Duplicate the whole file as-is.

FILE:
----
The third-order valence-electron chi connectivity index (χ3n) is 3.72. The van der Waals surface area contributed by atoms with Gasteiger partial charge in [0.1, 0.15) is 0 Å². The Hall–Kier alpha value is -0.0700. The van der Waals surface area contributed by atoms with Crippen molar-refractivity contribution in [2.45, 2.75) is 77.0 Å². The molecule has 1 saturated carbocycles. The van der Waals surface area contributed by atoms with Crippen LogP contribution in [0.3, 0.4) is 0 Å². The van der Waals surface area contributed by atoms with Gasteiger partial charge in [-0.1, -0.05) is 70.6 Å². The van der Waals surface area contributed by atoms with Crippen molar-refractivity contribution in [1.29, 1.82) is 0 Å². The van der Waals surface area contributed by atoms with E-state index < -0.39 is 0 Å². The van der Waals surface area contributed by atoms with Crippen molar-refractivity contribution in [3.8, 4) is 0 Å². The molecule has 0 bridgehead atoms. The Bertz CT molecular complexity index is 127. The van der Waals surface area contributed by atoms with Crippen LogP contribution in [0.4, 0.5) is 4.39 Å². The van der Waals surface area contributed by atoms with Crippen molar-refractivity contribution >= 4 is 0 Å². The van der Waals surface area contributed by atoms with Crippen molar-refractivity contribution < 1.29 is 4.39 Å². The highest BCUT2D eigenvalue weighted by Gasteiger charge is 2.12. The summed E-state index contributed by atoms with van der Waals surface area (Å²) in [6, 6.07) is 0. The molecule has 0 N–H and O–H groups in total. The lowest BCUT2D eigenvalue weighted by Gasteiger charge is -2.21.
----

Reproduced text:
The third-order valence-electron chi connectivity index (χ3n) is 3.72. The van der Waals surface area contributed by atoms with Gasteiger partial charge in [0.1, 0.15) is 0 Å². The Hall–Kier alpha value is -0.0700. The van der Waals surface area contributed by atoms with Crippen molar-refractivity contribution in [2.45, 2.75) is 77.0 Å². The molecule has 1 saturated carbocycles. The van der Waals surface area contributed by atoms with Crippen LogP contribution in [0.3, 0.4) is 0 Å². The van der Waals surface area contributed by atoms with Gasteiger partial charge in [-0.1, -0.05) is 70.6 Å². The van der Waals surface area contributed by atoms with Crippen molar-refractivity contribution in [1.29, 1.82) is 0 Å². The van der Waals surface area contributed by atoms with E-state index < -0.39 is 0 Å². The van der Waals surface area contributed by atoms with Crippen molar-refractivity contribution in [3.8, 4) is 0 Å². The molecule has 0 bridgehead atoms. The Bertz CT molecular complexity index is 127. The van der Waals surface area contributed by atoms with Crippen LogP contribution in [0.4, 0.5) is 4.39 Å². The van der Waals surface area contributed by atoms with Crippen molar-refractivity contribution >= 4 is 0 Å². The van der Waals surface area contributed by atoms with Crippen molar-refractivity contribution < 1.29 is 4.39 Å². The highest BCUT2D eigenvalue weighted by Gasteiger charge is 2.12. The summed E-state index contributed by atoms with van der Waals surface area (Å²) in [6, 6.07) is 0. The molecule has 0 N–H and O–H groups in total. The lowest BCUT2D eigenvalue weighted by Gasteiger charge is -2.21.